Jeers at Lafayette, cheers at the Ritz
WASHINGTON—Filipino Americans with sharply contrasting views of President Marcos and his family made sure they were heard as he covered the first leg of his official five-day visit to the United States.
One group revived a protest slogan once roundly directed at his late father, while the other celebrated his arrival in a fiesta-like atmosphere.
Some 50 protesters, gathered at Lafayette Square and organized by the US chapter of Bagong Alyansang Makabayan, chanted “Marcos, Diktador, Pasista!” as the President’s convoy of black sport utility vehicles and its American security escorts made its way to the White House around 2 p.m. on Monday (early Tuesday in Manila).
“Marcos is not welcome here!” cried the protesters, who also accused the President of directly benefiting from his parents’ ill-gotten wealth.
Among them was Lisa Simbulan, whose family’s uprooting from the Philippines and relocation to the United States can be traced to a painful experience during the elder Marcos’ regime.
“After more than 30 years, we still have to get justice,” said Simbulan, whose father Dante was a military intelligence officer who later became an activist-professor incurring the government’s ire during martial law. The elder Simbulan went into self-exile in the United States after being detained in the Philippines for more than two years without charges in the mid-1970s.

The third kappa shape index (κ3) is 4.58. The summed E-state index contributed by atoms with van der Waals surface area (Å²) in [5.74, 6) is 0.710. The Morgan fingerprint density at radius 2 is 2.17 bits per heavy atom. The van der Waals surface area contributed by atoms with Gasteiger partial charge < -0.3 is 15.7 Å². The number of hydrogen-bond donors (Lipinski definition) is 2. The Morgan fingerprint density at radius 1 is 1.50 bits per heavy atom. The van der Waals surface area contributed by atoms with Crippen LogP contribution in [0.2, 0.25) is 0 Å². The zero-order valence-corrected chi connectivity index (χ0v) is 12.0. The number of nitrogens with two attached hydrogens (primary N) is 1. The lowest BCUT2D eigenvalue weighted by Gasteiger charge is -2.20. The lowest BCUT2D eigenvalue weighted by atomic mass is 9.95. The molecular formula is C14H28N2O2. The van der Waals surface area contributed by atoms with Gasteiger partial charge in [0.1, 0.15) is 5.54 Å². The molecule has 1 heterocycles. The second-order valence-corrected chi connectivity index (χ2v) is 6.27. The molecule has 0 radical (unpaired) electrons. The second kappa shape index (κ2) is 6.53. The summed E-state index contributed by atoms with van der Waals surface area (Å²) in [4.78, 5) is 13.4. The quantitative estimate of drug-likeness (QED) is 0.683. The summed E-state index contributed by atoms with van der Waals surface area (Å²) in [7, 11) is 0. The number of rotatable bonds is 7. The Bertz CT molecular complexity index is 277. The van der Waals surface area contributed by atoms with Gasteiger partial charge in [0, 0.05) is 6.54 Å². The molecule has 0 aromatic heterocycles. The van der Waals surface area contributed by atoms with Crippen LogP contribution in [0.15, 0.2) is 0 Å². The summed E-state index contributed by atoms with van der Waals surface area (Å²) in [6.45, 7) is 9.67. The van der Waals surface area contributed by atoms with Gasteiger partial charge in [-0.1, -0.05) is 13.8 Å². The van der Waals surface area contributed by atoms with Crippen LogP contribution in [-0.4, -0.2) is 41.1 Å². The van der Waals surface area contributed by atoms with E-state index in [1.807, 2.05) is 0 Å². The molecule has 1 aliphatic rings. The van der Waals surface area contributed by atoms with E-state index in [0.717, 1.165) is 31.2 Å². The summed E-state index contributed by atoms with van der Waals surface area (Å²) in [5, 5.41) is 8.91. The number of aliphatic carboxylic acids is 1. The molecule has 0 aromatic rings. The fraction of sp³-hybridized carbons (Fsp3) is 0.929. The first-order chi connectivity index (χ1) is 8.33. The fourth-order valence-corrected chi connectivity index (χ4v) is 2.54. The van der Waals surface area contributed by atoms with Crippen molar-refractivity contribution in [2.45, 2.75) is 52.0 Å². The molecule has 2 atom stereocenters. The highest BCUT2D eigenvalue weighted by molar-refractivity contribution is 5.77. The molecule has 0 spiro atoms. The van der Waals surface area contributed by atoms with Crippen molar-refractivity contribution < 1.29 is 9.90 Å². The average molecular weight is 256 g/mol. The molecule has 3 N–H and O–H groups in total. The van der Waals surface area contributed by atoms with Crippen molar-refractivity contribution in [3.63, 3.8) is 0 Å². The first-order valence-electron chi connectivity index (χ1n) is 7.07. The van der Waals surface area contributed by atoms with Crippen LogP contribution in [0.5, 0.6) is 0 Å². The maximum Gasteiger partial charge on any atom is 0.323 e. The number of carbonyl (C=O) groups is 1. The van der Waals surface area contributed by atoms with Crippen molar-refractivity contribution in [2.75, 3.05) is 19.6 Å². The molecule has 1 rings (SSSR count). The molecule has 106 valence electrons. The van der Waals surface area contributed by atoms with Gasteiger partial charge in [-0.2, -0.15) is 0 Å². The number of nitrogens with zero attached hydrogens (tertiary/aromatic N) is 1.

‘Retire in better PH’
Later in the day, though some of the protesters managed to reach the street fronting the Ritz-Carlton Hotel, a more welcoming crowd awaited the President once he got inside.
About 2,000 Marcos supporters gathered for the President’s visit, their “loyalty” dating back to his father’s time.
Visibly elated, the President thanked the crowd for their support, boasting that the nearly 32 million votes he got was the biggest by any presidential candidate in the country’s history.
He urged them to tell their children and grandchildren to visit the country and “see for themselves what the Philippines is about, what is our culture, what is our history.”
“I’m sure the first- and second- and third-generation Filipino Americans are more than happy to learn about their proud Philippine ancestry,” he said.
“It’s my hope that some of you will come home for good and retire in a much better Philippines, a Philippines with better airports, Philippines with better roads, better internet, better governance. That’s my dream,” he said, drawing loud cheers. INQ